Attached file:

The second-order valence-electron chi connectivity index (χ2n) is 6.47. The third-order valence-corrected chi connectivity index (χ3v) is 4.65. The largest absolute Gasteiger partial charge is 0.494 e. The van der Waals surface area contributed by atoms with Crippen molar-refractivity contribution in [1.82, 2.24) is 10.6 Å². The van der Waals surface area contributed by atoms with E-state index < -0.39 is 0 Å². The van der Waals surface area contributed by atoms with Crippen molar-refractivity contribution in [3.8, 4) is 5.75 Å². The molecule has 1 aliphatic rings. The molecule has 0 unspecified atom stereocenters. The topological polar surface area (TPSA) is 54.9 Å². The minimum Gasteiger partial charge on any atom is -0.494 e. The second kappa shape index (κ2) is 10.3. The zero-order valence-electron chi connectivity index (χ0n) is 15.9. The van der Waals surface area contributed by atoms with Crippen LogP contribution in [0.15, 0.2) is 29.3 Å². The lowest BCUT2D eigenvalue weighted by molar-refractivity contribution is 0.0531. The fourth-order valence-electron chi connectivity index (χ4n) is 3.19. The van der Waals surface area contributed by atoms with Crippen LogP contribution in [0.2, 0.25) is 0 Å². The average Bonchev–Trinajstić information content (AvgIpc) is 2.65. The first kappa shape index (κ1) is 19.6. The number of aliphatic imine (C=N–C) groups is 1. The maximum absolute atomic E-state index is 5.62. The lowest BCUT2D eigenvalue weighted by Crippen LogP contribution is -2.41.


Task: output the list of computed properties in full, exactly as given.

The second-order valence-electron chi connectivity index (χ2n) is 6.47. The third-order valence-corrected chi connectivity index (χ3v) is 4.65. The largest absolute Gasteiger partial charge is 0.494 e. The van der Waals surface area contributed by atoms with Crippen molar-refractivity contribution in [1.82, 2.24) is 10.6 Å². The van der Waals surface area contributed by atoms with E-state index < -0.39 is 0 Å². The van der Waals surface area contributed by atoms with Crippen molar-refractivity contribution in [3.8, 4) is 5.75 Å². The molecule has 1 aliphatic rings. The molecule has 0 unspecified atom stereocenters. The topological polar surface area (TPSA) is 54.9 Å². The minimum Gasteiger partial charge on any atom is -0.494 e. The second kappa shape index (κ2) is 10.3. The zero-order valence-electron chi connectivity index (χ0n) is 15.9. The van der Waals surface area contributed by atoms with Crippen LogP contribution in [0.15, 0.2) is 29.3 Å². The lowest BCUT2D eigenvalue weighted by molar-refractivity contribution is 0.0531. The fourth-order valence-electron chi connectivity index (χ4n) is 3.19. The van der Waals surface area contributed by atoms with Crippen LogP contribution in [0.2, 0.25) is 0 Å². The average Bonchev–Trinajstić information content (AvgIpc) is 2.65. The first kappa shape index (κ1) is 19.6. The number of aliphatic imine (C=N–C) groups is 1. The maximum absolute atomic E-state index is 5.62. The lowest BCUT2D eigenvalue weighted by Crippen LogP contribution is -2.41.